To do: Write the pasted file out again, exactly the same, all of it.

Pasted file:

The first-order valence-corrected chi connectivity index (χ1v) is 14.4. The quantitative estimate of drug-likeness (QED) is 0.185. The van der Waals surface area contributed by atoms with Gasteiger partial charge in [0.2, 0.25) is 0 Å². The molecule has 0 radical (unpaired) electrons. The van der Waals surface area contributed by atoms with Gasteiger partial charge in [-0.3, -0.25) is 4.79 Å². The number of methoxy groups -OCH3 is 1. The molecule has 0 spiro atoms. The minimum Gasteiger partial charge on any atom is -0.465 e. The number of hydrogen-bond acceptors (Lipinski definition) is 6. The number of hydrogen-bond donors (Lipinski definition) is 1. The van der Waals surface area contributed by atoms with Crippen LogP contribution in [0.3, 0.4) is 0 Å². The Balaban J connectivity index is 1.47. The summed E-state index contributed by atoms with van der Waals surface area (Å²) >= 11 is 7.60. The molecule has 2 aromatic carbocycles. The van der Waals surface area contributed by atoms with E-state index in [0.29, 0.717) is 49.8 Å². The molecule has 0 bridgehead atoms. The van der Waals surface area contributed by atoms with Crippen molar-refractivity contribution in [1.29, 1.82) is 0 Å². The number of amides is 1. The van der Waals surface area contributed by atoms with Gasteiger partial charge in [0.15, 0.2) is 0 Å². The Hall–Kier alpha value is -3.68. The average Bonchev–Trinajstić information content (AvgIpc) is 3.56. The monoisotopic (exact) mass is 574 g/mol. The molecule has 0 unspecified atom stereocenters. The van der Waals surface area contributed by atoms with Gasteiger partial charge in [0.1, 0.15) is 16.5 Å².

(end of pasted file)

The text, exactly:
The first-order valence-corrected chi connectivity index (χ1v) is 14.4. The quantitative estimate of drug-likeness (QED) is 0.185. The van der Waals surface area contributed by atoms with Gasteiger partial charge in [0.2, 0.25) is 0 Å². The molecule has 0 radical (unpaired) electrons. The van der Waals surface area contributed by atoms with Gasteiger partial charge in [-0.3, -0.25) is 4.79 Å². The number of methoxy groups -OCH3 is 1. The molecule has 0 spiro atoms. The minimum Gasteiger partial charge on any atom is -0.465 e. The number of hydrogen-bond acceptors (Lipinski definition) is 6. The number of hydrogen-bond donors (Lipinski definition) is 1. The van der Waals surface area contributed by atoms with Crippen LogP contribution in [0.3, 0.4) is 0 Å². The Balaban J connectivity index is 1.47. The summed E-state index contributed by atoms with van der Waals surface area (Å²) >= 11 is 7.60. The molecule has 2 aromatic carbocycles. The van der Waals surface area contributed by atoms with E-state index in [0.29, 0.717) is 49.8 Å². The molecule has 0 bridgehead atoms. The van der Waals surface area contributed by atoms with Crippen molar-refractivity contribution in [1.29, 1.82) is 0 Å². The number of amides is 1. The van der Waals surface area contributed by atoms with Gasteiger partial charge in [0.15, 0.2) is 0 Å². The Hall–Kier alpha value is -3.68. The average Bonchev–Trinajstić information content (AvgIpc) is 3.56. The monoisotopic (exact) mass is 574 g/mol. The molecule has 0 unspecified atom stereocenters. The van der Waals surface area contributed by atoms with Gasteiger partial charge in [0.1, 0.15) is 16.5 Å².